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I splash in the shallow river that’s gushing from a nearby glacier, gasping at the coldness, laughing at the freshness, smiling from the glee of feeling clean for the first time in weeks. I dry myself in the sunshine, standing naked on top of a cold boulder with my arms outstretched like a bird drying her feathers. The sunshine wraps itself around me and I’m blanketed in its soft warmth. These are seemingly small things- this abundance of water, of sunshine, of time in a beautiful place- but they are so precious, so essential, and inspire overwhelming gratitude in this moment.

As our things and ourselves dry, we slowly begin the process of breaking down camp, repacking all of our belongings, saddling our horses and loading everything onto our packhorse. We take our time, deliberately enjoying the pace of this day. As we put everything away, I feel grounded in a reassurance that we have all we need on this journey- on this adventure through Patagonia but also this adventure through life. It’s a simple moment acknowledging the abundance that we carry with us no matter where we are.

We begin to follow the unmarked path along the stream, uncertainty hovering above us as to whether or not we are on the right trail. Yet we are also accompanied by a confidence that no matter what lies ahead, we have all we need- and we are always in the presence of abundance as long as we take time to acknowledge it.

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Beyond the Boundaries of Imagination

My heart beat rapidly as I looked upward and stared at the belly of the massive condor flying directly above us, diving and swooping and soaring up and over the edges of the surrounding peaks of Patagonia. It was a magnificent creature, looking prehistoric. Although I’d seen condors in other parts of Chile, I had never been so close and the sheer size of it was overwhelming, and we were overcome with a distinct sense that this was his territory, we were in his kingdom now.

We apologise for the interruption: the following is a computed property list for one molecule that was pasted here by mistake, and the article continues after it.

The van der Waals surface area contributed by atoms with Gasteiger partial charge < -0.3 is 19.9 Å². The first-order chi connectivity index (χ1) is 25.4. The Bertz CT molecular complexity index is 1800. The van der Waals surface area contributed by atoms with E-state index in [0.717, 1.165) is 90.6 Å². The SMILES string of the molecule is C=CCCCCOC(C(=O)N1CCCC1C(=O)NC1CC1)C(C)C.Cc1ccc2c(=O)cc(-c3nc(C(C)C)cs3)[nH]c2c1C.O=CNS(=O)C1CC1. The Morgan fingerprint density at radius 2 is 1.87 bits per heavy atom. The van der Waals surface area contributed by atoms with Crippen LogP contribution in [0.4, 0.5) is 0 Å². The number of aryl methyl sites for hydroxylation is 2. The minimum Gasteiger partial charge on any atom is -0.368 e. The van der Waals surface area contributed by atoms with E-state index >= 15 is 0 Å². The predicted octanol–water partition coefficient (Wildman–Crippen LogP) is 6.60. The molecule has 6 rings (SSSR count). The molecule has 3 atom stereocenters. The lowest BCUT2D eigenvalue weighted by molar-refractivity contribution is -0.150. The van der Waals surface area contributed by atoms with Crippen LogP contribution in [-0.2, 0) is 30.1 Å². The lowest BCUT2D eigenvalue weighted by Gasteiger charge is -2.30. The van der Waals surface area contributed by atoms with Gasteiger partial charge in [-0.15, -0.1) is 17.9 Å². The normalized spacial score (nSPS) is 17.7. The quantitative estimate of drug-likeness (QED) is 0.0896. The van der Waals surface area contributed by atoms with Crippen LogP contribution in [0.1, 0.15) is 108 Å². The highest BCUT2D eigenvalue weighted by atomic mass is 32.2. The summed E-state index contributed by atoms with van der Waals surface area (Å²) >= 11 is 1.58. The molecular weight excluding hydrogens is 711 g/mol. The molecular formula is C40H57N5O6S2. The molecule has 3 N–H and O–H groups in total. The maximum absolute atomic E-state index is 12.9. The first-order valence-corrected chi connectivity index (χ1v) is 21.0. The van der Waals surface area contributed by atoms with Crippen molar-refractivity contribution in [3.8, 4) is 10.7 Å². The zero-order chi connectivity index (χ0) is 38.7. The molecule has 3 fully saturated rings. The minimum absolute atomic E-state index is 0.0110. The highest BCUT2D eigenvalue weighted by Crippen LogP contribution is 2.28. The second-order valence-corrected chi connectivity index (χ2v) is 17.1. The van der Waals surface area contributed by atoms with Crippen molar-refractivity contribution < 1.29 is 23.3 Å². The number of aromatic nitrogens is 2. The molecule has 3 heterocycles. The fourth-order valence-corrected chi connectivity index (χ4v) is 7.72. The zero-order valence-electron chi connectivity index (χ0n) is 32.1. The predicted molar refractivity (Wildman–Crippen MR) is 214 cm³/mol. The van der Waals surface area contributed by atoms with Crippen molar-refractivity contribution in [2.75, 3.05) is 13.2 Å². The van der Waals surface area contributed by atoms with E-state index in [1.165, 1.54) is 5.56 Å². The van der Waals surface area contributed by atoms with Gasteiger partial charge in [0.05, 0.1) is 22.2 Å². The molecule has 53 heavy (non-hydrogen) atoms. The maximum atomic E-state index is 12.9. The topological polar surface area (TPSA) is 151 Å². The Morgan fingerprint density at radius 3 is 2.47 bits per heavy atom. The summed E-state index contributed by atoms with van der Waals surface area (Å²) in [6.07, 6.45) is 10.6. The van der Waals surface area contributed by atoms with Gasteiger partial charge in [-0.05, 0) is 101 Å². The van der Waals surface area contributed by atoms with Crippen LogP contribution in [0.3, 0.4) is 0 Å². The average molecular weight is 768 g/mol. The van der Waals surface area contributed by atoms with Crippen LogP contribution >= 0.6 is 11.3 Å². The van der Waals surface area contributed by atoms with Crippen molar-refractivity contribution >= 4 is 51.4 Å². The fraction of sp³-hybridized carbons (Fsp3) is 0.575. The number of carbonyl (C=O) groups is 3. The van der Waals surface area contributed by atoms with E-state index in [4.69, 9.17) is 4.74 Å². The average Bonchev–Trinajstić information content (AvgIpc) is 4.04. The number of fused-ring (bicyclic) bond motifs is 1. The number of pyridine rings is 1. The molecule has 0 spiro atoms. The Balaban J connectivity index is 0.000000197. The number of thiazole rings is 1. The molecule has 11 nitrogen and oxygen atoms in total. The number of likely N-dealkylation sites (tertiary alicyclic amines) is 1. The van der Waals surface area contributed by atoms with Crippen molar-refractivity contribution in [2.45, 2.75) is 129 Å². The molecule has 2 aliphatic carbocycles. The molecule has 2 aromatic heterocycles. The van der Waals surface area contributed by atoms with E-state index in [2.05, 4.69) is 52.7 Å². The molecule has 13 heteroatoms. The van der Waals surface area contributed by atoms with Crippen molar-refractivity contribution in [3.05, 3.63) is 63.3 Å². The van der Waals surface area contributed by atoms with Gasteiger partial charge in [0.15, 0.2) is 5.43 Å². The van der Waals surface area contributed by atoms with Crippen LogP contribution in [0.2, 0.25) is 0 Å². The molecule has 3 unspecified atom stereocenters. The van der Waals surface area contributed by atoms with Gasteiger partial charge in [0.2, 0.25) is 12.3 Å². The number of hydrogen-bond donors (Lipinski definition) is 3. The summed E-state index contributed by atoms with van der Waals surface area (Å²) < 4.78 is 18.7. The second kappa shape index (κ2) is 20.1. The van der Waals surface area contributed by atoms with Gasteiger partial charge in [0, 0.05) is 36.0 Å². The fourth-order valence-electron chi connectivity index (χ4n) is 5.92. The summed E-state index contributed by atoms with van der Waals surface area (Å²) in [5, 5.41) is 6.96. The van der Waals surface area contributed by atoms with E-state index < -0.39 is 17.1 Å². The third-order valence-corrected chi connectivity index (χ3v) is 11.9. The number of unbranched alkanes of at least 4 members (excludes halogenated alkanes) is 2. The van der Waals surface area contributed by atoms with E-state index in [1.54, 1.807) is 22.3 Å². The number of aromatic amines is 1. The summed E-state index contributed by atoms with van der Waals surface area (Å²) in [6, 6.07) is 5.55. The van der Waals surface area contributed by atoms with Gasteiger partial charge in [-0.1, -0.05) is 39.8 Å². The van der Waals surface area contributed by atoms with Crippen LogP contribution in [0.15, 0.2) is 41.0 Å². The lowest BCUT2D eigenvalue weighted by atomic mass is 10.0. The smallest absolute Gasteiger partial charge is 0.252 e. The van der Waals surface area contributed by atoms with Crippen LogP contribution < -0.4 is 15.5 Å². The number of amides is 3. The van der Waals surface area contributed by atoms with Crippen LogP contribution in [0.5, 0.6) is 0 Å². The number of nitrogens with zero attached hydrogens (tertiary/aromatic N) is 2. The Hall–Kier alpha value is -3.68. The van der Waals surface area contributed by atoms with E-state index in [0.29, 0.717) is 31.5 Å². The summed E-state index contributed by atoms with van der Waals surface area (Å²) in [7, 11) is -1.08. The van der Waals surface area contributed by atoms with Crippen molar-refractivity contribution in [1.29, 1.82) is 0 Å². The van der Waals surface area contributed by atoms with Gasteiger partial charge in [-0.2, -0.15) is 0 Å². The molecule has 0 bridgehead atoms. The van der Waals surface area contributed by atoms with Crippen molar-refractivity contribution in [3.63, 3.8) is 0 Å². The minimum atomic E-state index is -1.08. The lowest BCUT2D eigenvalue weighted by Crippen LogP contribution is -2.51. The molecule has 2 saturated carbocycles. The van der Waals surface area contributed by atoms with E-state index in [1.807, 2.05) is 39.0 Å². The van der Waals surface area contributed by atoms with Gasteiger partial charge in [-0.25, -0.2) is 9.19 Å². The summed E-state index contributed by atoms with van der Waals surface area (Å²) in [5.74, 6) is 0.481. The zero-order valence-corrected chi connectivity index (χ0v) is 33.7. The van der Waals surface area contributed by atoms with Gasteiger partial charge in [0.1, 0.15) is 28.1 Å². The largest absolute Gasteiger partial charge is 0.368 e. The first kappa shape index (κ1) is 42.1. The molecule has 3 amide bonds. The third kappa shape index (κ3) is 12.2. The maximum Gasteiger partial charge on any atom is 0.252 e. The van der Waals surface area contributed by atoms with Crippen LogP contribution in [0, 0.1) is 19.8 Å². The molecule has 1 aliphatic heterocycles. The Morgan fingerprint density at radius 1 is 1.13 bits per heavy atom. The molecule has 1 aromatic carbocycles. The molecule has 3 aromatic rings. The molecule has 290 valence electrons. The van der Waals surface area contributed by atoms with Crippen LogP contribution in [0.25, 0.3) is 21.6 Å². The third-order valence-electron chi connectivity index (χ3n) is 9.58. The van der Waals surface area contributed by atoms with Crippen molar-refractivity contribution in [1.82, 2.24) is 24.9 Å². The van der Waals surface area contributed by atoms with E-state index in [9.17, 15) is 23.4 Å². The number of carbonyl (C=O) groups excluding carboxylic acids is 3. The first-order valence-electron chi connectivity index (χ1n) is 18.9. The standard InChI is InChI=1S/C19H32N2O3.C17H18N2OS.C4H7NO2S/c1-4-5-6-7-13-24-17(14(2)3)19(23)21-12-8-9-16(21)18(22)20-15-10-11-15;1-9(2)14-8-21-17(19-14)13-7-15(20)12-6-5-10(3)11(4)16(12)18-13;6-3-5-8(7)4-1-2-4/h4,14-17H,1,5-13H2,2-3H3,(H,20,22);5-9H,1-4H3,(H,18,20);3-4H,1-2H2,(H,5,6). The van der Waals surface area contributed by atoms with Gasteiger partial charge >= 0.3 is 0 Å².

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As we continued climbing Alejandro snapped photos in quick succession and I kept a wary eye on Curi Cuyen, who I imagined must look like a delicious morsel to the large dinosaur-like birds circling above us. The wind picked up, tugging at the flaps of my hat and drying the sweat forming on my brow. I pulled out my vest as the air cooled the higher we climbed. 360 degree views of jagged snow-covered peaks and numerous hanging glaciers surrounded us. Jewel-toned lakes dotted the valleys below. The blue sky was crisply dotted with fast moving puffy white clouds. A wide smile spread across my face, this place, like this trip, was so beyond my imagination.

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Majestic Patagonia

Our dreams are born from our imagination. They are carefully nurtured within the boundaries of our minds- the have edges and lines, distinct colors and shapes. These boundaries and lines are necessary for the dream to be constructed, they are necessary for us to fully grasp the idea of the dream, and the possibilities it could lead to. However, there comes a time when we must deconstruct the dream, we must erase some of those edges and lines to let the universe in.